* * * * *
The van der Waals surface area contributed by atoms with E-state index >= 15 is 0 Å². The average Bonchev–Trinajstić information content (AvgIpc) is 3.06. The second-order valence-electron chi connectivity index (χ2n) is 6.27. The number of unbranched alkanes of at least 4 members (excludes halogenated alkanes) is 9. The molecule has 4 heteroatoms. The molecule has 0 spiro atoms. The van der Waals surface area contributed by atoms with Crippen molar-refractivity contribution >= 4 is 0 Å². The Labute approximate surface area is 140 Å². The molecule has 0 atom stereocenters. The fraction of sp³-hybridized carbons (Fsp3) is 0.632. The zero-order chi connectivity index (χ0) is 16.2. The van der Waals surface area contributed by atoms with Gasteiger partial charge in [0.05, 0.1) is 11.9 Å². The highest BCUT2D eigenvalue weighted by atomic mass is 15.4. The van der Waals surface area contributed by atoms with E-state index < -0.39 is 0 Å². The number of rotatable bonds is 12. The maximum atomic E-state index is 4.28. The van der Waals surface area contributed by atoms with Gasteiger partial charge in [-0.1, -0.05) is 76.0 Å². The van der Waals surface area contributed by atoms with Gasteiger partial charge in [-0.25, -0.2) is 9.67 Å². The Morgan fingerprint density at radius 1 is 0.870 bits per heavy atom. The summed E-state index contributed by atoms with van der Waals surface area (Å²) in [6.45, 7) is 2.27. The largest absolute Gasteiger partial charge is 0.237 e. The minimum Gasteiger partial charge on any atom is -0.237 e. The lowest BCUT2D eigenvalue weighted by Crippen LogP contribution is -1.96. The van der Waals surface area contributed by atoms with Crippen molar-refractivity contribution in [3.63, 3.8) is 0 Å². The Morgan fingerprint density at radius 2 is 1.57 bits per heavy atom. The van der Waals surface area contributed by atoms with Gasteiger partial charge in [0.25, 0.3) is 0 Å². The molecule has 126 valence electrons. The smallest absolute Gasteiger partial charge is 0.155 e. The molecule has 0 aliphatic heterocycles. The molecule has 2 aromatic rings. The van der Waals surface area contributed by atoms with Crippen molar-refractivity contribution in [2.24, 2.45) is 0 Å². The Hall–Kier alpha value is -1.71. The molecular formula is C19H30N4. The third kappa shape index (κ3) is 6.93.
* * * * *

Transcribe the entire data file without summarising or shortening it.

The van der Waals surface area contributed by atoms with E-state index >= 15 is 0 Å². The average Bonchev–Trinajstić information content (AvgIpc) is 3.06. The second-order valence-electron chi connectivity index (χ2n) is 6.27. The number of unbranched alkanes of at least 4 members (excludes halogenated alkanes) is 9. The molecule has 4 heteroatoms. The molecule has 0 spiro atoms. The van der Waals surface area contributed by atoms with Crippen molar-refractivity contribution >= 4 is 0 Å². The Labute approximate surface area is 140 Å². The molecule has 0 atom stereocenters. The fraction of sp³-hybridized carbons (Fsp3) is 0.632. The zero-order chi connectivity index (χ0) is 16.2. The van der Waals surface area contributed by atoms with Gasteiger partial charge in [0.05, 0.1) is 11.9 Å². The highest BCUT2D eigenvalue weighted by atomic mass is 15.4. The van der Waals surface area contributed by atoms with E-state index < -0.39 is 0 Å². The number of rotatable bonds is 12. The maximum atomic E-state index is 4.28. The van der Waals surface area contributed by atoms with Gasteiger partial charge in [-0.1, -0.05) is 76.0 Å². The van der Waals surface area contributed by atoms with Gasteiger partial charge in [-0.25, -0.2) is 9.67 Å². The Morgan fingerprint density at radius 1 is 0.870 bits per heavy atom. The summed E-state index contributed by atoms with van der Waals surface area (Å²) in [6.45, 7) is 2.27. The largest absolute Gasteiger partial charge is 0.237 e. The minimum Gasteiger partial charge on any atom is -0.237 e. The lowest BCUT2D eigenvalue weighted by Crippen LogP contribution is -1.96. The van der Waals surface area contributed by atoms with Crippen molar-refractivity contribution in [3.63, 3.8) is 0 Å². The Morgan fingerprint density at radius 2 is 1.57 bits per heavy atom. The van der Waals surface area contributed by atoms with Gasteiger partial charge in [0.25, 0.3) is 0 Å². The molecule has 126 valence electrons. The smallest absolute Gasteiger partial charge is 0.155 e. The molecule has 0 aliphatic heterocycles. The molecule has 2 aromatic rings. The van der Waals surface area contributed by atoms with Crippen molar-refractivity contribution in [2.24, 2.45) is 0 Å². The Hall–Kier alpha value is -1.71. The molecular formula is C19H30N4. The third kappa shape index (κ3) is 6.93.